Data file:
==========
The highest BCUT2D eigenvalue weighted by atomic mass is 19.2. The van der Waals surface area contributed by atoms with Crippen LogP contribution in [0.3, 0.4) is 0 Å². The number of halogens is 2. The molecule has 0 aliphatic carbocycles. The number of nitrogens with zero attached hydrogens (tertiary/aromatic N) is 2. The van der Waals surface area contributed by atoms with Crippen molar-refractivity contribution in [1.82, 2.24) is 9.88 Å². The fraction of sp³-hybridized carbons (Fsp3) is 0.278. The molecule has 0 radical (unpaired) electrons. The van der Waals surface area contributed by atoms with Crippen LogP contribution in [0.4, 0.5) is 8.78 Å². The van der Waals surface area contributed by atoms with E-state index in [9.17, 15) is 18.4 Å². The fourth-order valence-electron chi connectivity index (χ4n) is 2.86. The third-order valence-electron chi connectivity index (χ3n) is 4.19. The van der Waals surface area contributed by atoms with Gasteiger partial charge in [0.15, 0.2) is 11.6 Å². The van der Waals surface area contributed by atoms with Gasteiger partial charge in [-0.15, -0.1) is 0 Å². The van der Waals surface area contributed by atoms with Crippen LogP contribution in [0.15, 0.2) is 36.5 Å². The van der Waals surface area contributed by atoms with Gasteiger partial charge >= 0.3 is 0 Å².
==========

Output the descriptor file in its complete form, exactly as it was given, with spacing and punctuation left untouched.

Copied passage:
The highest BCUT2D eigenvalue weighted by atomic mass is 19.2. The van der Waals surface area contributed by atoms with Crippen LogP contribution in [0.3, 0.4) is 0 Å². The number of halogens is 2. The molecule has 0 aliphatic carbocycles. The number of nitrogens with zero attached hydrogens (tertiary/aromatic N) is 2. The van der Waals surface area contributed by atoms with Crippen molar-refractivity contribution in [1.82, 2.24) is 9.88 Å². The fraction of sp³-hybridized carbons (Fsp3) is 0.278. The molecule has 0 radical (unpaired) electrons. The van der Waals surface area contributed by atoms with Crippen LogP contribution in [0.4, 0.5) is 8.78 Å². The van der Waals surface area contributed by atoms with E-state index in [9.17, 15) is 18.4 Å². The fourth-order valence-electron chi connectivity index (χ4n) is 2.86. The third-order valence-electron chi connectivity index (χ3n) is 4.19. The van der Waals surface area contributed by atoms with Gasteiger partial charge in [0.15, 0.2) is 11.6 Å². The van der Waals surface area contributed by atoms with Gasteiger partial charge in [-0.15, -0.1) is 0 Å². The van der Waals surface area contributed by atoms with Crippen LogP contribution in [0.15, 0.2) is 36.5 Å². The van der Waals surface area contributed by atoms with Gasteiger partial charge >= 0.3 is 0 Å².